What Theresa May’s postponed Brexit vote means for the future of the deal

British Prime Minister Theresa May called off Tuesday’s crucial Parliamentary vote on her Brexit divorce deal so that she can go back to Brussels and renegotiate. Members of the British Parliament are expected to return to vote on it before January 21.

Why did May postpone the vote?

After months of May insisting the vote would go ahead, and coaxing the naysayers to choose the only alternative to a no-deal Brexit or a second referendum, Brexit has now reached the ultimate impasse. Noting the scale and strength of opposition from MPs from both sides, May admitted on Monday that the deal as it now stands, “would be rejected by a significant margin” if voted upon.

When will the MPs vote next?

May broke the news many have been expecting for a long time, refusing to announce the new date when the House of Commons’ vote would be held. She has affixed the tentative final deadline for the vote on January 21, citing dependence on the duration of the fresh talks with EU. Adding that the UK’s departure date from the EU on March 29 was written into law, she assured that the government was “committed” to delivering on it.

What did the EU say?

The European Union has categorically refused to make any changes to the existing agreement that has been carved out after months of talks. While May is confident of getting “reassurances” from the EU on the Northern Ireland border plan, European Council President Donald Tusk is of a different opinion. None of the 27 EU member nations were ready to “renegotiate” the deal, he said, adding that the controversial Northern Irish backstop, which the Democratic Unionist Party (DUP) and many Tories want removed, would remain in place.

EU leaders would rather “discuss how to facilitate UK ratification” of the withdrawal agreement at Thursday’s summit in Brussels, Tusk suggested. The European Court of Justice also ruled that the UK can cancel Brexit if it wants.

European Commission President Jean-Claude Juncker said on Tuesday morning that there is “no room whatsoever left for Brexit deal negotiation,” sentiments that were later echoed by Irish PM Leo Varadkar.

Here’s where the current deal falters

Caught between opponents and her own party’s hardline demands, May’s draft agreement had the initial backing of her cabinet, which she believed was a “decisive step” that would enable UK to move on.

May, who came to power in the aftermath of the divisive referendum on the deal, has struggled ever since to strike a balance between ensuring Britain’s commercial interests that are bound to suffer as a result of Brexit, and appeasing pro-Brexit lawmakers who would eventually bring the accord into motion.

Settling for the middle ground by going forward with the divorce while preserving the closest possible ties with EU, May’s compromise plan has upset Brexiteers, pro-Europeans, Scottish nationalists, and few of her own government officials.

The growing scepticism and disgruntlement among many Brexit-supporters in Theresa May’s own party came from those who believe that she had given in to too many demands of the EU. Vowing that they would veto the deal on the floor of the cabinet and the parliament, some of them have raised their voice against May’s surrender to other European powers.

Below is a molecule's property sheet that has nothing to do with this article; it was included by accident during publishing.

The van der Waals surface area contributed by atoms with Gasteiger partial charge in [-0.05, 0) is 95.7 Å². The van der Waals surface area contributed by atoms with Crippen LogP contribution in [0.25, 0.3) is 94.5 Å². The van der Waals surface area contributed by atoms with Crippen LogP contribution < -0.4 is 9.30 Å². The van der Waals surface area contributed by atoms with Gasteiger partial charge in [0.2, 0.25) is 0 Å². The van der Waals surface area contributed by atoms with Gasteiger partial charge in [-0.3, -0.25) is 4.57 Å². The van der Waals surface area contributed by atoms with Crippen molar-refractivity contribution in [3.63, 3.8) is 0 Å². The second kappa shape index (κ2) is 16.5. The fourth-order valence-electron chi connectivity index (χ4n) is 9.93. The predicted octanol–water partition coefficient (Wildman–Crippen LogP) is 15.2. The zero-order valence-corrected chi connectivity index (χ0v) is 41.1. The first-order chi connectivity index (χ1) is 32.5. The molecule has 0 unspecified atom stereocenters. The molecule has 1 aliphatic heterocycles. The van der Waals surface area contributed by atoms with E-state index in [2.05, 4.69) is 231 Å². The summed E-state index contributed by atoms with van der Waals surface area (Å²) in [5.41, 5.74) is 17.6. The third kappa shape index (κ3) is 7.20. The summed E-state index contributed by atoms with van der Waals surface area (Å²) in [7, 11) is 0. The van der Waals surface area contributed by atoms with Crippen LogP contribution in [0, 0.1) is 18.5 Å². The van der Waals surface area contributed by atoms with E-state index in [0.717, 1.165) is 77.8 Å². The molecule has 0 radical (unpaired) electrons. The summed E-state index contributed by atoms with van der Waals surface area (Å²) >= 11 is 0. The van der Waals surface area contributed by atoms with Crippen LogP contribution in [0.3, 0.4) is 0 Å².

Former Foreign Secretary Boris Johnson categorically said that May had sold out the United Kingdom and that he would oppose the “unacceptable accord”. Meanwhile, the Labour party has vehemently opposed any deal that does not grant the same economic privileges Britain enjoys by virtue of the membership.

Moreover, Ireland, which will remain a part of the EU after Brexit, agreed to a backstop or an insurance policy to avoid a return to controls on the border between the British province of Northern Ireland and the rest of Ireland in case of trade relations in the future. The “backstop” is aimed at preventing a “hard” border between Ireland and Northern Ireland which the Tories want to avoid.

What will happen next?

While many are viewing the deferment as the first step to a second referendum which could scrap Brexit once and for all, May’s move irked several lawmakers in the Commons, with MPs from all sides accusing the government of denying them a say in the matter. Even members of her own party who were previously supporters of May are sceptical about her leadership now.

Commons Speaker John Bercow said that the government’s handling of the issue had been “regrettable”. He had also called on the government to give MPs a vote on whether Tuesday’s vote should be cancelled, but his plea was rejected. Prominent Brexiteer Jacob Rees-Mogg said in a statement on Monday that “this is not governing, it risks putting [opposition leader from Labour Party] Jeremy Corbyn into government by failing to deliver Brexit. We cannot continue like this. The Prime Minister must either govern or quit”.

Labour’s Jeremy Corbyn claimed that May had lost control of events and complained she was “disregarding” MPs. Corbyn was also hoping to force a general election in case May lost Tuesday’s planned vote, by tabling a vote of no confidence. After the delayed vote, he urged the PM to stand down because her government was now in “chaos”.

Meanwhile, the pound dived to an 18-month low against the dollar when news of the delayed vote broke. The announcement also prompted sterling to fall to a 20-month low, causing massive uproar among Britain’s political establishment.

Prarthana Mitra is a staff writer at Qrius

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